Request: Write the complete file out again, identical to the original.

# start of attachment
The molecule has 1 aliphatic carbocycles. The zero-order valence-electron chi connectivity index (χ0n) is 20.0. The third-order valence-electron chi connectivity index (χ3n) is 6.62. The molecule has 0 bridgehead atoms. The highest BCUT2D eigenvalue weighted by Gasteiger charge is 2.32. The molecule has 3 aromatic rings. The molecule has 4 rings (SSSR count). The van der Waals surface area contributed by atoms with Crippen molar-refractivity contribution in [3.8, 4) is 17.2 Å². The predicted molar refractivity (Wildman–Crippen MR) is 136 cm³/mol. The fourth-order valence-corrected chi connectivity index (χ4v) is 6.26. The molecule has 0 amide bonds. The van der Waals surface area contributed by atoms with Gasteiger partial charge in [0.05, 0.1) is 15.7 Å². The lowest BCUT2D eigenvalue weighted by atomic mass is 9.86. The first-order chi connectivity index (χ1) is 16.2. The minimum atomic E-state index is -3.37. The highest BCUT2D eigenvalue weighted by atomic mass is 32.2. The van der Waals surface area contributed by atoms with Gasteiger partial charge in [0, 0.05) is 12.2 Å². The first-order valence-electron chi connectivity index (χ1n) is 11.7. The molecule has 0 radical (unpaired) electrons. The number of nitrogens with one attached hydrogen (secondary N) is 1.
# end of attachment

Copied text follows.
The molecule has 1 aliphatic carbocycles. The zero-order valence-electron chi connectivity index (χ0n) is 20.0. The third-order valence-electron chi connectivity index (χ3n) is 6.62. The molecule has 0 bridgehead atoms. The highest BCUT2D eigenvalue weighted by Gasteiger charge is 2.32. The molecule has 3 aromatic rings. The molecule has 4 rings (SSSR count). The van der Waals surface area contributed by atoms with Crippen molar-refractivity contribution in [3.8, 4) is 17.2 Å². The predicted molar refractivity (Wildman–Crippen MR) is 136 cm³/mol. The fourth-order valence-corrected chi connectivity index (χ4v) is 6.26. The molecule has 0 amide bonds. The van der Waals surface area contributed by atoms with Gasteiger partial charge in [0.05, 0.1) is 15.7 Å². The lowest BCUT2D eigenvalue weighted by atomic mass is 9.86. The first-order chi connectivity index (χ1) is 16.2. The minimum atomic E-state index is -3.37. The highest BCUT2D eigenvalue weighted by atomic mass is 32.2. The van der Waals surface area contributed by atoms with Gasteiger partial charge in [0, 0.05) is 12.2 Å². The first-order valence-electron chi connectivity index (χ1n) is 11.7. The molecule has 0 radical (unpaired) electrons. The number of nitrogens with one attached hydrogen (secondary N) is 1.